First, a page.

Background: TNFRSF8/CD30 is a type-I transmembrane glycoprotein that is a member of the TNFR superfamily. CD30 is synthesized as a precursor protein that undergoes extensive posttranslational modification before becoming embedded in the plasma membrane as a 120-kDa transmembrane protein (1,2). The expression of CD30 is upregulated in activated T-cells and may trigger costimulatory signaling pathways upon its engagement (3,4). While its expression is normally restricted to subsets of activated T-cells and B-cells, CD30 expression is robustly upregulated in hematologic malignancies, such as Hodgkin’s lymphoma (HL), anaplastic large cell lymphoma (ALCL), and adult T-cell leukemia, thus making it an attractive target for therapeutic intervention (5,6). Research studies have suggested that in certain disease contexts, CD30 recruits TRAF2 and TRAF5 adaptor proteins to drive NF-kappa B activation, aberrant cell growth, and cytokine production (7-9). CD30 signaling is also regulated by TACE-dependent proteolytic cleavage of its ectodomain, which results in reduced CD30L-dependent activation of CD30+ cells (10, 11).

$260
100 µl
APPLICATIONS
REACTIVITY
Human

Application Methods: Immunoprecipitation, Western Blotting

Background: TNIK (Traf2 and Nck-Interacting Kinase) is a member of the germinal center kinase (GCK) family (1). TNIK phosphorylates TCF4 and is an essential activator for Wnt signaling (2). Animal knockout model and kinase inhibition studies have reported that TNIK can stimulate both cancer cell growth and epithelial-mesenchymal transition (EMT) (3-5). TNIK has also been shown to promote F-actin disruption through its interactions with Rap2 (6). In neuronal cells, TNIK is enriched in the postsynaptic density (PSD), where it is reported to modulate neuronal receptor surface expression, dendrite complexity and signaling (7-9).

$111
20 µl
$260
100 µl
APPLICATIONS
REACTIVITY
Human

Application Methods: Western Blotting

Background: Members of the Toll-like receptor (TLR) family, named for the closely related Toll receptor in Drosophila, play a pivotal role in innate immune responses (1-4). TLRs recognize conserved motifs found in various pathogens and mediate defense responses (5-7). Triggering of the TLR pathway leads to the activation of NF-κB and subsequent regulation of immune and inflammatory genes (4). The TLRs and members of the IL-1 receptor family share a conserved stretch of approximately 200 amino acids known as the Toll/Interleukin-1 receptor (TIR) domain (1). Upon activation, TLRs associate with a number of cytoplasmic adaptor proteins containing TIR domains, including myeloid differentiation factor 88 (MyD88), MyD88-adaptor-like/TIR-associated protein (MAL/TIRAP), Toll-receptor-associated activator of interferon (TRIF), and Toll-receptor-associated molecule (TRAM) (8-10). This association leads to the recruitment and activation of IRAK1 and IRAK4, which form a complex with TRAF6 to activate TAK1 and IKK (8,11-14). Activation of IKK leads to the degradation of IκB, which normally maintains NF-κB in an inactive state by sequestering it in the cytoplasm.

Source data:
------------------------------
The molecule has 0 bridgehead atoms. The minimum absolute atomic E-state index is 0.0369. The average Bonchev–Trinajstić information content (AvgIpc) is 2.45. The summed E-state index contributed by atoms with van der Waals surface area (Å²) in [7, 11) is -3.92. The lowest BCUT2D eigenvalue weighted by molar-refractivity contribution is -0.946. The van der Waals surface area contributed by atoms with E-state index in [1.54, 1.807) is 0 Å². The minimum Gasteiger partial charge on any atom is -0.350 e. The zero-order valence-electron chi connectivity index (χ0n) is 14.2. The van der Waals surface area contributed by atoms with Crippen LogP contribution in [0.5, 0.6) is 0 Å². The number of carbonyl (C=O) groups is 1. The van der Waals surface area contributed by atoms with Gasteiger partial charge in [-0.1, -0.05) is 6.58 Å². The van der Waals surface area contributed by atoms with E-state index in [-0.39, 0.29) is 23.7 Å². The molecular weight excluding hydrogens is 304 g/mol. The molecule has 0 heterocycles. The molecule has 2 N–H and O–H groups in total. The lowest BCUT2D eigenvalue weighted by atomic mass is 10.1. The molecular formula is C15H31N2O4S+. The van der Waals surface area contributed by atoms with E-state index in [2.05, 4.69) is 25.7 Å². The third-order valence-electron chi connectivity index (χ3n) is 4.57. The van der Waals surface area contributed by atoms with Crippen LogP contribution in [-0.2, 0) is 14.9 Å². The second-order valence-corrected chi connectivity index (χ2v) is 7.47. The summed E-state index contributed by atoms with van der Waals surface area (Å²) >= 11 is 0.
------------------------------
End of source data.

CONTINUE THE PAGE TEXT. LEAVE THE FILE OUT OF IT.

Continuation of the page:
$260
100 µl
APPLICATIONS
REACTIVITY
Human, Monkey

Application Methods: Western Blotting

Background: Members of the Toll-like receptor (TLR) family, named for the closely related Toll receptor in Drosophila, play a pivotal role in innate immune responses (1-4). TLRs recognize conserved motifs found in various pathogens and mediate defense responses (5-7). Triggering of the TLR pathway leads to the activation of NF-κB and subsequent regulation of immune and inflammatory genes (4). The TLRs and members of the IL-1 receptor family share a conserved stretch of approximately 200 amino acids known as the Toll/Interleukin-1 receptor (TIR) domain (1). Upon activation, TLRs associate with a number of cytoplasmic adaptor proteins containing TIR domains, including myeloid differentiation factor 88 (MyD88), MyD88-adaptor-like/TIR-associated protein (MAL/TIRAP), Toll-receptor-associated activator of interferon (TRIF), and Toll-receptor-associated molecule (TRAM) (8-10). This association leads to the recruitment and activation of IRAK1 and IRAK4, which form a complex with TRAF6 to activate TAK1 and IKK (8,11-14). Activation of IKK leads to the degradation of IκB, which normally maintains NF-κB in an inactive state by sequestering it in the cytoplasm.